9 things that petrify my pit bull

Folks who have never owned a pit bull nor had much experience with the breed often consider the dogs — and any mix that includes the breed — ferocious forces to avoid at all costs.

I own a pit bull. Well, a pointer-pit bull mix. One of my earliest posts here related the story of how/when/why we adopted the injured babe twelve or so years ago.

pit bull puppyMickey, soon after we adopted the fella.My husband and I weren't positive what we were in for at the time, but in the years since, we've learned our Mickey and others of his kind are far from ferocious — unless owners teach the animals to be that way, as is the case with any breed.

In fact, despite his maniacal barking that makes him seem tough and terrifying when he notices bicyclists, motorcycles, dogs, rabbits, and plastic grocery bags caught in the wind scooting down our street, Mickey is anything but ferocious. He's a chicken of the chickenest sort.

Mickey quakes, shakes, and shivers at certain sounds and situations. Or anticipation of such. Following are a few examples — which is by no means a definitive list as he continually surprises us with new frights and fears.


Magpies flying overhead. Their ugly screeches often startle my Mickey, who runs this way and that while staring at the sky, then skulking back to where the fit began, seemingly embarrassed by his silly reaction.

pit bull and tabby catThe screen door on our deck. It's an old-fashioned wood door with a hook latch on the inside. When we are on the outside, relaxing on the deck, if a slight breeze picks up, the door inches open slightly then softly shuts again. No more relaxing for Mickey; he immediately scoots toward the steps off the deck, with one eye on the door in case it comes unhinged and thwarts his escape.

Spray bottles. Not only is Mickey sensitive when it comes to sounds and such, he has sensitive skin, particularly in the groin area. During allergy season, I gotta spray his red spots with stuff to stop the itching. His anticipation of the cold spray on his privates transforms the supposedly brave boy into a shaking mess... even when the bottle isn't for him. When it is for him, the good boy willingly approaches me as though resolved he's fated to face the gallows. He places his head between my knees as I spray his nether regions... then dashes away surprised he survived, just like I told him he would.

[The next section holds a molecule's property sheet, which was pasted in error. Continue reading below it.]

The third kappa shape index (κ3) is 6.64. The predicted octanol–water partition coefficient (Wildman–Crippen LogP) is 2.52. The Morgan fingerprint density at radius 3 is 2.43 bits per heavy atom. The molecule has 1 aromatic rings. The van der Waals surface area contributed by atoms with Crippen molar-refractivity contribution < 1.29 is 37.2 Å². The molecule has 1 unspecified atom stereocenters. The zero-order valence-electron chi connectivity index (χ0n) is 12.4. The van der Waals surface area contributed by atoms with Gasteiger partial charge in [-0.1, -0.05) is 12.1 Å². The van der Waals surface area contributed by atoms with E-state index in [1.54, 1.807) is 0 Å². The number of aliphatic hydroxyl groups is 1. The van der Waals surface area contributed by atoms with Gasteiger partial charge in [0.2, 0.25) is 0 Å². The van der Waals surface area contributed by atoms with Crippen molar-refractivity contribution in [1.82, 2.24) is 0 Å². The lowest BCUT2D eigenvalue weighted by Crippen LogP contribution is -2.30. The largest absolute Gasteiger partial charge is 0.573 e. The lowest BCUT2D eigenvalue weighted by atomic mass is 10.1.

Having his toes touched. Mickey spent his toddlerhood with severely damaged tootsies, so this one is understandable. Still, it's frustrating for us when the pup gets a pokey burr or such in his toe and refuses to let us get it out for him.

Error messages on the computer. My dog often sleeps near my desk as I work. When I incorrectly click this or that, the ding drives him out the door.

Text message, voice mail, social media notifications. Some of the scariest for silly Mickey. I apologize for any missed calls or messages; Jim and I have resorted to turning off the sound on our phones the majority of the time in hopes of preventing pit-pointer panic attacks.

pit bullSmoke alarms. Dead batteries? Baaaaad news. Smoking bacon or baked good in the kitchen? Oh my. I've gotten pretty good at scrambling and climbing atop chairs to reach and shut off overzealous smoke alarms. Effects of this particular fright affects Mickey for days. No joke.

Kitchen appliances. Perhaps because it's these monstrous devices that result in the smoke alarm going off (I'm not a bad cook, honest!), but Mickey's shivering starts anytime I pull out the electric skillet or toaster or set the timer or temperature on the oven. Holiday meals are hell on my Mickey. As are weekend breakfasts, anytime I make bread in the maker or dinner in the pressure cooker.

Any sound above — or others slightly similar — on television. In addition to muting our phones, Jim and I have gotten pretty quick at hitting the mute button when watching TV. Or convincing Mickey jolts up from sleeping nearby upon hearing a ding, dong, beep, or ring-a-ling that it was a dream, that he really didn't hear a thing and to go back to sleep. 

Unfortunately, the words "pit bull" and "fear" often go hand in hand.

On one hand, that means dispelling unfounded fears of the surprisingly sweet breed. On the other hand — for my husband and me, at least — it means dispelling our pit bull's fears. Of pretty much everything. At least things that make sound or spray or come close to his toes. The sharing of which hopefully furthers the Sisyphean mission of our first hand.